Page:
- The new framework can program kirigami surfaces so that they can be integrated into soft robotics.
- The technique opens new doors for designing smart soft skins with multimodal functionalities.
Kirigami is a Japanese art of paper cutting, which involves folding and then skilfully cutting the paper into the desired shape. The finished kirigami is viewed by unfolding the paper. Simple kirigami are mostly symmetrical, such as pentagrams or snowflakes.
In recent years, scientists have used this art to transform squares into circles, turn 2D shapes into 3D ones, and even develop a snake-inspired robot. This is just the beginning: this technique can have a variety of applications in the near future.
Recently, researchers at Harvard University developed a framework to program kirigami surfaces so that these structures can be used for wearable devices, stretchable electronics, shape-changing robots, and more.
Increasing Functionalities Of Kirigami Materials
Kirigami metamaterials can be easily cut and transformed into complex three-dimensional configuration upon stretching. Introducing hierarchy into kirigami structures further enhances their functionalities as it enables greater stretchability and wider tunability of bandgaps.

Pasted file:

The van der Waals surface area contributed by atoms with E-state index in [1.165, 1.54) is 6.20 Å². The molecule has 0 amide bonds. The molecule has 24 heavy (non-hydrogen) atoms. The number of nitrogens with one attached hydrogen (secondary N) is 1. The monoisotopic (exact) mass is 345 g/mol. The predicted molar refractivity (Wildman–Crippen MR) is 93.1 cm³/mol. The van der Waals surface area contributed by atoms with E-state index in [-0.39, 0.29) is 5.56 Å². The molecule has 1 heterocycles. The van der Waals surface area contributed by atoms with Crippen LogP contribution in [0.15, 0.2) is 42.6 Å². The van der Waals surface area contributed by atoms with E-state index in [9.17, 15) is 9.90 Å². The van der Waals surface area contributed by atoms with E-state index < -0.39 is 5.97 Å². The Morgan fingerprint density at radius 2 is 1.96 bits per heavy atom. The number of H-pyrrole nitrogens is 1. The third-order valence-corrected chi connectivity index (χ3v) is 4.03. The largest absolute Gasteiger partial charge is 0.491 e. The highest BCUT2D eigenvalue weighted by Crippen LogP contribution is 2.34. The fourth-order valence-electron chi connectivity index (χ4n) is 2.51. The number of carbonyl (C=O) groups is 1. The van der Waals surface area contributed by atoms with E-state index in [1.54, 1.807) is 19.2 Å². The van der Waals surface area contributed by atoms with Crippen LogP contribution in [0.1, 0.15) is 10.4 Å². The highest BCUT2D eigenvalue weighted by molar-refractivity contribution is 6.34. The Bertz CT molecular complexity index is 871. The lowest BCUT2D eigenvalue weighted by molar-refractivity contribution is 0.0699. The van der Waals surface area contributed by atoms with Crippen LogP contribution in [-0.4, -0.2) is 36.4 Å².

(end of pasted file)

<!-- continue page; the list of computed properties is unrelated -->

Until now, studies on hierarchical kirigami metamaterials have focused on in-plane deformation of thick sheets. In this work, researchers have explored thin hierarchical kirigami sheets and their out-of-plane buckling behavior.
They used laser cutting to divide the sheet into a series of square-shaped boxes. They then further subdivided these boxes into smaller squares using another level of cuts.
Both first and second level of cuts respond (the second level of cuts add richer sets of responses) when the metamaterial is stretched.
The research team discovered that it is possible to program mechanical metamaterials by carefully picking the sheets’ thickness and the width of the cuts at each level.
To demonstrate what they have achieved, they stretched these programmable hierarchical kirigami sheets to display a message that reads “I Love HU”, and reveal certain shapes such as a Christmas tree.
In summary, when two or more hierarchical patterns are mixed together to form one heterogeneous surface, researchers can further configure mechanical response and encrypt data into and read out through the applied mechanical deformation.
The technique developed in this study contributes to the field of morphological computations and programmable metamaterials. It also opens new doors for designing smart soft skins with multimodal functionalities.
With increased control of the mechanical properties of the material, it’s possible to integrate hierarchical kirigami surfaces into soft robotics to build smart displays, tactile sensors, or skins that alter friction levels based on the environment.